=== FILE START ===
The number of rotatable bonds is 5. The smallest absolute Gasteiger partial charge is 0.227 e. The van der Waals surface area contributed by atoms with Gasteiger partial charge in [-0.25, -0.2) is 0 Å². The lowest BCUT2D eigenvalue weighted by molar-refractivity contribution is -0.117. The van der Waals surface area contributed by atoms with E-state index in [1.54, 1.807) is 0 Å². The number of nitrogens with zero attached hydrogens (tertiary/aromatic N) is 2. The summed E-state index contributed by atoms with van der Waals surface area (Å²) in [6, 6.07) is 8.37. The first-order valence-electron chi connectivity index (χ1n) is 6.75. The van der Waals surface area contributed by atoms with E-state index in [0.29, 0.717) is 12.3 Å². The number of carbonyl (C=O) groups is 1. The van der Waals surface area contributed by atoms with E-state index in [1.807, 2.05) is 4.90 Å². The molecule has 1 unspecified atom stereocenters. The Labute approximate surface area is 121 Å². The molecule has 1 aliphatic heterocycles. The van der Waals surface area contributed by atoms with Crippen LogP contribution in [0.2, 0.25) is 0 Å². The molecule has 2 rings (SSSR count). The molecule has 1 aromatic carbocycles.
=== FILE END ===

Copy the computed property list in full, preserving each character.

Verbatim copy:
The number of rotatable bonds is 5. The smallest absolute Gasteiger partial charge is 0.227 e. The van der Waals surface area contributed by atoms with Gasteiger partial charge in [-0.25, -0.2) is 0 Å². The lowest BCUT2D eigenvalue weighted by molar-refractivity contribution is -0.117. The van der Waals surface area contributed by atoms with E-state index in [1.54, 1.807) is 0 Å². The number of nitrogens with zero attached hydrogens (tertiary/aromatic N) is 2. The summed E-state index contributed by atoms with van der Waals surface area (Å²) in [6, 6.07) is 8.37. The first-order valence-electron chi connectivity index (χ1n) is 6.75. The van der Waals surface area contributed by atoms with E-state index in [0.29, 0.717) is 12.3 Å². The number of carbonyl (C=O) groups is 1. The van der Waals surface area contributed by atoms with E-state index in [1.807, 2.05) is 4.90 Å². The molecule has 1 unspecified atom stereocenters. The Labute approximate surface area is 121 Å². The molecule has 1 aliphatic heterocycles. The van der Waals surface area contributed by atoms with Crippen LogP contribution in [0.2, 0.25) is 0 Å². The molecule has 2 rings (SSSR count). The molecule has 1 aromatic carbocycles.